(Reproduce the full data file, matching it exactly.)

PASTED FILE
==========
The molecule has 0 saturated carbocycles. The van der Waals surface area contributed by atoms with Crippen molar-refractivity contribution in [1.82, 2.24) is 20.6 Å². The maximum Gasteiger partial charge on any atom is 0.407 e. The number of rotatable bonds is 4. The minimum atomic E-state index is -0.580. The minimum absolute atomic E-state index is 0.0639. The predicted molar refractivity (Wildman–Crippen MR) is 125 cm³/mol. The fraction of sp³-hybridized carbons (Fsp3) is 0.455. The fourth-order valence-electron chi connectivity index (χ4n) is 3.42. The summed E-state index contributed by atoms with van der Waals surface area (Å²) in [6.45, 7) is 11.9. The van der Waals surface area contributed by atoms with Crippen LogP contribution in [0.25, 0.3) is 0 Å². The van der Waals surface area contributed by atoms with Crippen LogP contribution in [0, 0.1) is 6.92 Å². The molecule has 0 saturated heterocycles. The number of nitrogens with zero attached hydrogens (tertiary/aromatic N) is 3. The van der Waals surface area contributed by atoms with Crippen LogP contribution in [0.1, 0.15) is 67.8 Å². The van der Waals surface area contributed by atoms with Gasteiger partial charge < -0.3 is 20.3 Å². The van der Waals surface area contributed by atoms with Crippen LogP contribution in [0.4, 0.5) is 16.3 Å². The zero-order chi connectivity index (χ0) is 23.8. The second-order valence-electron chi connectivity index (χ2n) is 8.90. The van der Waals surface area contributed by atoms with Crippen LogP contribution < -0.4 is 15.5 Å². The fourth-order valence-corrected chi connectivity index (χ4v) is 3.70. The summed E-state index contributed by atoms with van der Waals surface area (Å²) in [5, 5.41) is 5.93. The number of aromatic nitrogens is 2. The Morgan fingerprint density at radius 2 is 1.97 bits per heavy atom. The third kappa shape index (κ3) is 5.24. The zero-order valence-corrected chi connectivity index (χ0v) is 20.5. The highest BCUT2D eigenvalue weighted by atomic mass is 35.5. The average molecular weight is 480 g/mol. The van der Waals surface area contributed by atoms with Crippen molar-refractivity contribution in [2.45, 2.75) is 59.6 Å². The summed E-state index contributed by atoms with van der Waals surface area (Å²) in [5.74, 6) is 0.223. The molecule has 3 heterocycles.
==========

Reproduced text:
The molecule has 0 saturated carbocycles. The van der Waals surface area contributed by atoms with Crippen molar-refractivity contribution in [1.82, 2.24) is 20.6 Å². The maximum Gasteiger partial charge on any atom is 0.407 e. The number of rotatable bonds is 4. The minimum atomic E-state index is -0.580. The minimum absolute atomic E-state index is 0.0639. The predicted molar refractivity (Wildman–Crippen MR) is 125 cm³/mol. The fraction of sp³-hybridized carbons (Fsp3) is 0.455. The fourth-order valence-electron chi connectivity index (χ4n) is 3.42. The summed E-state index contributed by atoms with van der Waals surface area (Å²) in [6.45, 7) is 11.9. The van der Waals surface area contributed by atoms with Crippen LogP contribution in [0.25, 0.3) is 0 Å². The van der Waals surface area contributed by atoms with Crippen LogP contribution in [0, 0.1) is 6.92 Å². The molecule has 0 saturated heterocycles. The number of nitrogens with zero attached hydrogens (tertiary/aromatic N) is 3. The van der Waals surface area contributed by atoms with Crippen LogP contribution in [0.1, 0.15) is 67.8 Å². The van der Waals surface area contributed by atoms with Gasteiger partial charge < -0.3 is 20.3 Å². The van der Waals surface area contributed by atoms with Crippen LogP contribution in [0.4, 0.5) is 16.3 Å². The zero-order chi connectivity index (χ0) is 23.8. The second-order valence-electron chi connectivity index (χ2n) is 8.90. The van der Waals surface area contributed by atoms with Crippen LogP contribution < -0.4 is 15.5 Å². The fourth-order valence-corrected chi connectivity index (χ4v) is 3.70. The summed E-state index contributed by atoms with van der Waals surface area (Å²) in [5, 5.41) is 5.93. The number of aromatic nitrogens is 2. The Morgan fingerprint density at radius 2 is 1.97 bits per heavy atom. The third kappa shape index (κ3) is 5.24. The zero-order valence-corrected chi connectivity index (χ0v) is 20.5. The highest BCUT2D eigenvalue weighted by atomic mass is 35.5. The average molecular weight is 480 g/mol. The van der Waals surface area contributed by atoms with Crippen molar-refractivity contribution in [2.45, 2.75) is 59.6 Å². The summed E-state index contributed by atoms with van der Waals surface area (Å²) in [5.74, 6) is 0.223. The molecule has 3 heterocycles.